The standard cold dark matter model of cosmology is successful at explaining the large-scale structure of our universe. It nicely explains why we there are clusters and superclusters of galaxies, as seen in the recent image from the CFHTLenS collaboration.
However, the standard cold dark matter model makes a clear prediction that is not borne out by observation: it predicts that large galaxies should be attended by hundreds or even thousands of dwarf companions. They aren’t. Consider our Local Group of galaxies, for example. Andromeda and the Milky Way galaxy are the two stand-out members of the Group; Triangulum, the third largest galaxy, is tiny by comparison. Between them, they have about 30 to 50 companions. The same goes for other groupings: dwarf galaxies certainly exist, but in nowhere near the numbers predicted by the cold dark matter model.
So does that mean the standard cold dark matter model of cosmology is wrong?
Not necessarily. For instance, if those dwarf galaxies consisted primarily of dark matter then we wouldn’t see them, right?
A paper by Simona Vegetti and co-workers in today’s Nature, entitled Gravitational detection of a low-mass dark satellite galaxy at cosmological distance, describes an object that may be a dark dwarf galaxy. Vegetti and her co-workers studied the gravitational lensing caused by JVAS B1938+666 (a the giant elliptical galaxy at a redshift of 0.88). When viewed in the infrared, the galaxy generates a beautiful Einstein ring: the galaxy’s mass bends the light from an even more distant source and creates a distorted image.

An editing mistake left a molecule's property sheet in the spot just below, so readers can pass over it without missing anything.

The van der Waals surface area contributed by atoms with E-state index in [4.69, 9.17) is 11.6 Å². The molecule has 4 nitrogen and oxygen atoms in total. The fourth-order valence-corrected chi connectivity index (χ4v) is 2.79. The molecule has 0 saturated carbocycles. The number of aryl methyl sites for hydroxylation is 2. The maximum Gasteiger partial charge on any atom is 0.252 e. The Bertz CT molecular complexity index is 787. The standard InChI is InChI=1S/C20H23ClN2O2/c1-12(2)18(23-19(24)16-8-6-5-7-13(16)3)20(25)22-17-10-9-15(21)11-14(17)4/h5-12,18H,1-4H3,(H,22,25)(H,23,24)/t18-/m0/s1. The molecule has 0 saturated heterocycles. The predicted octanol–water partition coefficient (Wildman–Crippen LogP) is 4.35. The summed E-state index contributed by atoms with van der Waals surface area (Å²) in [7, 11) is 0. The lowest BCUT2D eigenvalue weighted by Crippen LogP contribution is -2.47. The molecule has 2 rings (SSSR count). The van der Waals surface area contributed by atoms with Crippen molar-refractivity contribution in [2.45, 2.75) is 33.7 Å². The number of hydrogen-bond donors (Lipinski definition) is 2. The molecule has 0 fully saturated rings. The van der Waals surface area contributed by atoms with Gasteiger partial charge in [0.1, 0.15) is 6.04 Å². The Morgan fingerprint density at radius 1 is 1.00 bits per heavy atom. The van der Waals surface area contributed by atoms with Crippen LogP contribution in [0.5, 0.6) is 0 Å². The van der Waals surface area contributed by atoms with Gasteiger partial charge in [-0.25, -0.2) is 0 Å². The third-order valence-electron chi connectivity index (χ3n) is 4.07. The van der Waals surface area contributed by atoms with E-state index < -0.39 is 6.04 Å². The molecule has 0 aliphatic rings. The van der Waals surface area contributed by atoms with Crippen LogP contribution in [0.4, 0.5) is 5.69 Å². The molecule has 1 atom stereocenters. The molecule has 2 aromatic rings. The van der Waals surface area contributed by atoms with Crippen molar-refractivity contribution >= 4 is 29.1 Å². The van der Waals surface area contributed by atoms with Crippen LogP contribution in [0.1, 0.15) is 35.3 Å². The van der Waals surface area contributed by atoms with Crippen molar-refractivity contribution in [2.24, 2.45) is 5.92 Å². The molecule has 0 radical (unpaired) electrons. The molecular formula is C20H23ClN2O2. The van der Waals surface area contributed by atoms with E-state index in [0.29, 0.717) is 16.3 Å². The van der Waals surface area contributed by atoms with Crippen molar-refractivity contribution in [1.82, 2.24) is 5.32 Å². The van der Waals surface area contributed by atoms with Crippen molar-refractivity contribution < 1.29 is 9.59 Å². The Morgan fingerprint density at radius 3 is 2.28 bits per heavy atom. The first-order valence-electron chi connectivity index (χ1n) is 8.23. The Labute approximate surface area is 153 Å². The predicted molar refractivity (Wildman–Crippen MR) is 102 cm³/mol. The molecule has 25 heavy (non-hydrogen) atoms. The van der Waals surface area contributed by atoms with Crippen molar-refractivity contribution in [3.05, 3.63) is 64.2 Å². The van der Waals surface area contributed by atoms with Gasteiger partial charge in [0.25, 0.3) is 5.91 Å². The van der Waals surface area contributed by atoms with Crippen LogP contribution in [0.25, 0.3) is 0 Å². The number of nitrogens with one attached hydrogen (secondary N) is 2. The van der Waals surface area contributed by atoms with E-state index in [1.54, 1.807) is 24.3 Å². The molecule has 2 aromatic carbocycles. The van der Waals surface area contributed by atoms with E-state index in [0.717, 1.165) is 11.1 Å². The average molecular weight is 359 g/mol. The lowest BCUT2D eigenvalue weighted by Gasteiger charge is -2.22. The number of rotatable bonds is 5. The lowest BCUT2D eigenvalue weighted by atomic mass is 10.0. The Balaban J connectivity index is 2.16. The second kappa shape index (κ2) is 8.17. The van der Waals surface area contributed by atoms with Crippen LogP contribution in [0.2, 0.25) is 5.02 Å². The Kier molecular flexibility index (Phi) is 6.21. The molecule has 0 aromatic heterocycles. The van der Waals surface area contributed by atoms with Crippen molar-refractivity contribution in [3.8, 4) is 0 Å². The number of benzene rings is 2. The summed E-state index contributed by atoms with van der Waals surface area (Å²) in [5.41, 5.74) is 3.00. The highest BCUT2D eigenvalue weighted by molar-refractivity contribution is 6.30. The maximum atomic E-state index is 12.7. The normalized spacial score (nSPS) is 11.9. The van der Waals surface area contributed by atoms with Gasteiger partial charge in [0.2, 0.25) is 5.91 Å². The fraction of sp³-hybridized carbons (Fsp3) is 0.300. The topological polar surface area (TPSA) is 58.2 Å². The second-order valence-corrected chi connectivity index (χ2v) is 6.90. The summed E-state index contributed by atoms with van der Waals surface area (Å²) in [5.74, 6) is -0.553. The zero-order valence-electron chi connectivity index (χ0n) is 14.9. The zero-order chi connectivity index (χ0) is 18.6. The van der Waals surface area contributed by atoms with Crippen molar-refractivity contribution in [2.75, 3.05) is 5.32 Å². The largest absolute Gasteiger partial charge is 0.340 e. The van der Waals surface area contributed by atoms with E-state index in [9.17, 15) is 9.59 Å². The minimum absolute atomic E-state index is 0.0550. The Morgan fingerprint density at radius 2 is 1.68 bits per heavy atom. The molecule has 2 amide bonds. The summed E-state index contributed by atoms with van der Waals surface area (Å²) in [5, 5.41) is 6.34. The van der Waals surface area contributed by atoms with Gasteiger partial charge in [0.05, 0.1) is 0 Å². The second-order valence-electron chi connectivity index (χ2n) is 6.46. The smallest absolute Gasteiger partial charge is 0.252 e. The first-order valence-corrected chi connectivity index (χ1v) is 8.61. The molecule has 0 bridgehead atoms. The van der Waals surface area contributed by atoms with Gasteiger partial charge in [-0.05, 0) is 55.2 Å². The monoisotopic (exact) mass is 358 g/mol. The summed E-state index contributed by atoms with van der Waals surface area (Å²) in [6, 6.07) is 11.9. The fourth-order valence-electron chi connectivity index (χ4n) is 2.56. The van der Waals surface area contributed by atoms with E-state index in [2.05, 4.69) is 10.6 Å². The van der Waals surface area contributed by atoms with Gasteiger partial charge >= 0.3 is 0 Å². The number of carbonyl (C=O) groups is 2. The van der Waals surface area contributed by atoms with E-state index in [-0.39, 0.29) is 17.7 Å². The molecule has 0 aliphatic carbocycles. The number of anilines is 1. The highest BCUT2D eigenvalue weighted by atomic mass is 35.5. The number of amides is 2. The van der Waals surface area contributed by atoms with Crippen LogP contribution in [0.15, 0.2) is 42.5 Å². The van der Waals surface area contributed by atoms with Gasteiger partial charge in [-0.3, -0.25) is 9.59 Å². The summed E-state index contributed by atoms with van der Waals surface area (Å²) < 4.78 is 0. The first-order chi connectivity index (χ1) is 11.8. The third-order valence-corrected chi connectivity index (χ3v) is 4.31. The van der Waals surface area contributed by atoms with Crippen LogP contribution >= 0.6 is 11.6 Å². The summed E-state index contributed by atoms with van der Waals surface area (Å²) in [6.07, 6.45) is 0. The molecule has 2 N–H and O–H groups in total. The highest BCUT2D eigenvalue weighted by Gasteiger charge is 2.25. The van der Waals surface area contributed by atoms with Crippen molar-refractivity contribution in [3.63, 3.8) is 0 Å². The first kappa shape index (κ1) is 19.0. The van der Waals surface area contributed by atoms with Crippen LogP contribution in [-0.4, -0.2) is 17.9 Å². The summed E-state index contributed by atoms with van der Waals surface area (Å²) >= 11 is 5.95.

Vegetti and her colleagues have a detailed computer model of the gravitational lens. Their model suggests that an object with a mass 200 million times that of the Sun must be present in the system: but there’s no visible sign of such an object. One interpretation is that there’s a dwarf galaxy here whose main constituent is dark matter.
So perhaps, as the cold dark matter model predicts, dwarf galaxies are indeed formed in large numbers. It’s just that most of them are made of the most abundant form of matter in the universe: dark matter. We simply don’t see them.